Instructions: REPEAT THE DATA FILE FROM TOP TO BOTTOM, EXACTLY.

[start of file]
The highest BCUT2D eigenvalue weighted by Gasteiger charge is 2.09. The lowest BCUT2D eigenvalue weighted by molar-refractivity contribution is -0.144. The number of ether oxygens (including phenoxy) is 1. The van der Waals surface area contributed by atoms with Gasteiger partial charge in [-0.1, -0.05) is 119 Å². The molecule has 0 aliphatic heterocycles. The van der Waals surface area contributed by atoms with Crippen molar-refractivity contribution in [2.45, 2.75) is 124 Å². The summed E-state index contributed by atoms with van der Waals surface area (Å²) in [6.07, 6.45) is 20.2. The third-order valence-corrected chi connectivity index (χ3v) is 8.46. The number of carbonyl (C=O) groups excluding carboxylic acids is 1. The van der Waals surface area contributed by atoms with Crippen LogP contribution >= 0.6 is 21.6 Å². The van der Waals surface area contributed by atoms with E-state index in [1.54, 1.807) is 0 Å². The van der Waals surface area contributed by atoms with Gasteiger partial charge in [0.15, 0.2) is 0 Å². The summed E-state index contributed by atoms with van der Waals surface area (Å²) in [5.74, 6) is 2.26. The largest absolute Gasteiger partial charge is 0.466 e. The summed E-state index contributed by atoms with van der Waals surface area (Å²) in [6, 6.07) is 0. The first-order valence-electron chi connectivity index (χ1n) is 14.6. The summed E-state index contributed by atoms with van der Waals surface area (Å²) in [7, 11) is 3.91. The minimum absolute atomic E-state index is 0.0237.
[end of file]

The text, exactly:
The highest BCUT2D eigenvalue weighted by Gasteiger charge is 2.09. The lowest BCUT2D eigenvalue weighted by molar-refractivity contribution is -0.144. The number of ether oxygens (including phenoxy) is 1. The van der Waals surface area contributed by atoms with Gasteiger partial charge in [-0.1, -0.05) is 119 Å². The molecule has 0 aliphatic heterocycles. The van der Waals surface area contributed by atoms with Crippen molar-refractivity contribution in [2.45, 2.75) is 124 Å². The summed E-state index contributed by atoms with van der Waals surface area (Å²) in [6.07, 6.45) is 20.2. The third-order valence-corrected chi connectivity index (χ3v) is 8.46. The number of carbonyl (C=O) groups excluding carboxylic acids is 1. The van der Waals surface area contributed by atoms with Crippen LogP contribution >= 0.6 is 21.6 Å². The van der Waals surface area contributed by atoms with E-state index in [1.54, 1.807) is 0 Å². The van der Waals surface area contributed by atoms with Gasteiger partial charge in [0.15, 0.2) is 0 Å². The summed E-state index contributed by atoms with van der Waals surface area (Å²) in [5.74, 6) is 2.26. The largest absolute Gasteiger partial charge is 0.466 e. The summed E-state index contributed by atoms with van der Waals surface area (Å²) in [6, 6.07) is 0. The first-order valence-electron chi connectivity index (χ1n) is 14.6. The summed E-state index contributed by atoms with van der Waals surface area (Å²) in [7, 11) is 3.91. The minimum absolute atomic E-state index is 0.0237.